To better understand the connection between parental resources and college attendance you might start by looking at lottery winners.
In a new working paper published through the National Bureau of Economic Research, UC Santa Cruz economics professors George Bulman and Rob Fairlie explore how resources and school decisions correlate by examining more than 1 million children of state lottery winners.
To determine if additional household resources influenced college outcomes, Bulman and Fairlie matched federal tax records from parents who won the lottery to the financial aid records of college students, factoring in time and size of jackpots.
They found that modest wins of $10,000 to $30,000 had little effect on college attendance. Even winning $30,000 to $100,000, a sum that would make the costs of in-state tuition at a four-year public university tenable, made no real difference. The percentage point estimate was close to zero.
It was the large wins that saw the larger impact on university enrollment.
Wins between $100,000 to $300,000 raised attendance between 1 to 2 percentage points and wins of $300,000 to $1 million increased attendance by 5 to 6 percentage points. But if a family won $1 million or more, attendance at a four-year college shot up by 10 percentage points.
The economists also accounted for the influence of a lottery win on financial aid packages and borrowing constraints. Even if a student would have been eligible for financial aid before their family won the lottery, it made no difference to their attendance decision.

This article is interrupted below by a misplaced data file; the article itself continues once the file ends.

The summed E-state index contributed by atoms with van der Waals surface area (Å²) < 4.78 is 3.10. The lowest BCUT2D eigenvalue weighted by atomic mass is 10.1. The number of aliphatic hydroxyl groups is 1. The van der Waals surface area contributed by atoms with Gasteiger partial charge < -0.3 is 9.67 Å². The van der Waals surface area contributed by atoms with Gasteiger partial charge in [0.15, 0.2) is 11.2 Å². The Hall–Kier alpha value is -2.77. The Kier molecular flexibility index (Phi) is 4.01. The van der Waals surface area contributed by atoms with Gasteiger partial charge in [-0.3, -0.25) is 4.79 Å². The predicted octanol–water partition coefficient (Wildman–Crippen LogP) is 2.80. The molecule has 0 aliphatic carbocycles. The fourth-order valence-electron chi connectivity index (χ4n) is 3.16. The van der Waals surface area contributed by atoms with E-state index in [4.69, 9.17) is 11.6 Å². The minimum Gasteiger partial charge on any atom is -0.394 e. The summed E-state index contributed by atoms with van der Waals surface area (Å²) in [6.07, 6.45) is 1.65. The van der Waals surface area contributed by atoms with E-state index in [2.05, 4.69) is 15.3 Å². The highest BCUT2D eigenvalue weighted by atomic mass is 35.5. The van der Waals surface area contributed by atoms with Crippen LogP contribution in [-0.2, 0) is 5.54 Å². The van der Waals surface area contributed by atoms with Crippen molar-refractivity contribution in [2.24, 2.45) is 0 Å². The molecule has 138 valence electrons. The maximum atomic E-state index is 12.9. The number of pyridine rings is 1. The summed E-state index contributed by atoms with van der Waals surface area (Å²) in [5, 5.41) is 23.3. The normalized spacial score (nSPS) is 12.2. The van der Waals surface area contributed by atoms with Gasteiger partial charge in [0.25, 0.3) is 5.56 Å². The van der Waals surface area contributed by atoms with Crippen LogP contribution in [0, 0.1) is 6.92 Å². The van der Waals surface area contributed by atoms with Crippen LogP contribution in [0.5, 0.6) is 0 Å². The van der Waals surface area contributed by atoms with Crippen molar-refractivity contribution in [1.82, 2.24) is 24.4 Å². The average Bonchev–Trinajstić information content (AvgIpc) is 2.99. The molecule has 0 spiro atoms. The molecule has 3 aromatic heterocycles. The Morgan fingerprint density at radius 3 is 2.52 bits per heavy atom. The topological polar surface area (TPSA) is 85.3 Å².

“While a reduction in financial aid is the natural byproduct of winning the lottery, whatever crowd-out is occurring is not altering children’s attendance decisions,” the economists write.
The study, co-authored with Serena Goodman from the Federal Reserve Bank and Department of Treasury's Adam Isen, is also the first to use the universe of lottery winnings from tax records to study income effect on any outcome.
The authors also explored how winning the lottery influenced other financial decisions, including homeownership and employment. Bulman and Fairlie looked at how a family managed personal finances after a win, such as savings, mortgages, and investments.
“The effects of additional income for investment in homeownership are more nuanced: for those without a mortgage prior to winning, there is an increase in having a mortgage at every win level,” the authors write. “For those with a mortgage already, it appears that households use large winnings to pay it off.”
Bulman and Fairlie also address implication for policy design, suggesting that educational investment might benefit from a reduction in college costs and an increase in value families place on college.